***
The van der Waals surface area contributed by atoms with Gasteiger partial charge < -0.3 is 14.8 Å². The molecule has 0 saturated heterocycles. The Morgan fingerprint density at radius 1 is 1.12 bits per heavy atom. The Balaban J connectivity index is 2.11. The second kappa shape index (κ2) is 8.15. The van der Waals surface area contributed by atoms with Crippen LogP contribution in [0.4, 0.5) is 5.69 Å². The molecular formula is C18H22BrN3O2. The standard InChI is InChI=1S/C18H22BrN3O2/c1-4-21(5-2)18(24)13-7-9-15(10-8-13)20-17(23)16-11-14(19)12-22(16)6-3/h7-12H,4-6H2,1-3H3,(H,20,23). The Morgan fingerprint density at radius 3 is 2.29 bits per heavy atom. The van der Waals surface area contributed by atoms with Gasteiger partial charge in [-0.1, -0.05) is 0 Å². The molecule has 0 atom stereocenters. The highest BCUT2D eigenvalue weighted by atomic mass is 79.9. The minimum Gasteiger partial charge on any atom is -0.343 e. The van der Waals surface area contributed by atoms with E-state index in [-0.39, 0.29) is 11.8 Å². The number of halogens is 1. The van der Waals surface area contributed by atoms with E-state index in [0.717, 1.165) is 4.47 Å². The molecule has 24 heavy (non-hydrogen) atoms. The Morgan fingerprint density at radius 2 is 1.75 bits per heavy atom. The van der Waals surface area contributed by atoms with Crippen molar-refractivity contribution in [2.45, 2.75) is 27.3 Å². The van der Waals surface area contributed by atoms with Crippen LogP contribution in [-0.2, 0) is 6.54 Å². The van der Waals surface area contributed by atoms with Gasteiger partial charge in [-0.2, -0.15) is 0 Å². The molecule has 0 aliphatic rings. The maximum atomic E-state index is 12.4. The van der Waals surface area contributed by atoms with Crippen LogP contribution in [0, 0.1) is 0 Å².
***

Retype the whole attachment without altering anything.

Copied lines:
The van der Waals surface area contributed by atoms with Gasteiger partial charge < -0.3 is 14.8 Å². The molecule has 0 saturated heterocycles. The Morgan fingerprint density at radius 1 is 1.12 bits per heavy atom. The Balaban J connectivity index is 2.11. The second kappa shape index (κ2) is 8.15. The van der Waals surface area contributed by atoms with Crippen LogP contribution in [0.4, 0.5) is 5.69 Å². The molecular formula is C18H22BrN3O2. The standard InChI is InChI=1S/C18H22BrN3O2/c1-4-21(5-2)18(24)13-7-9-15(10-8-13)20-17(23)16-11-14(19)12-22(16)6-3/h7-12H,4-6H2,1-3H3,(H,20,23). The Morgan fingerprint density at radius 3 is 2.29 bits per heavy atom. The van der Waals surface area contributed by atoms with Gasteiger partial charge in [-0.1, -0.05) is 0 Å². The molecule has 0 atom stereocenters. The highest BCUT2D eigenvalue weighted by atomic mass is 79.9. The minimum Gasteiger partial charge on any atom is -0.343 e. The van der Waals surface area contributed by atoms with E-state index in [-0.39, 0.29) is 11.8 Å². The number of halogens is 1. The van der Waals surface area contributed by atoms with E-state index in [0.717, 1.165) is 4.47 Å². The molecule has 24 heavy (non-hydrogen) atoms. The Morgan fingerprint density at radius 2 is 1.75 bits per heavy atom. The van der Waals surface area contributed by atoms with Crippen molar-refractivity contribution in [2.45, 2.75) is 27.3 Å². The van der Waals surface area contributed by atoms with Crippen LogP contribution in [-0.2, 0) is 6.54 Å². The van der Waals surface area contributed by atoms with Gasteiger partial charge in [-0.2, -0.15) is 0 Å². The molecule has 0 aliphatic rings. The maximum atomic E-state index is 12.4. The van der Waals surface area contributed by atoms with Crippen LogP contribution in [0, 0.1) is 0 Å².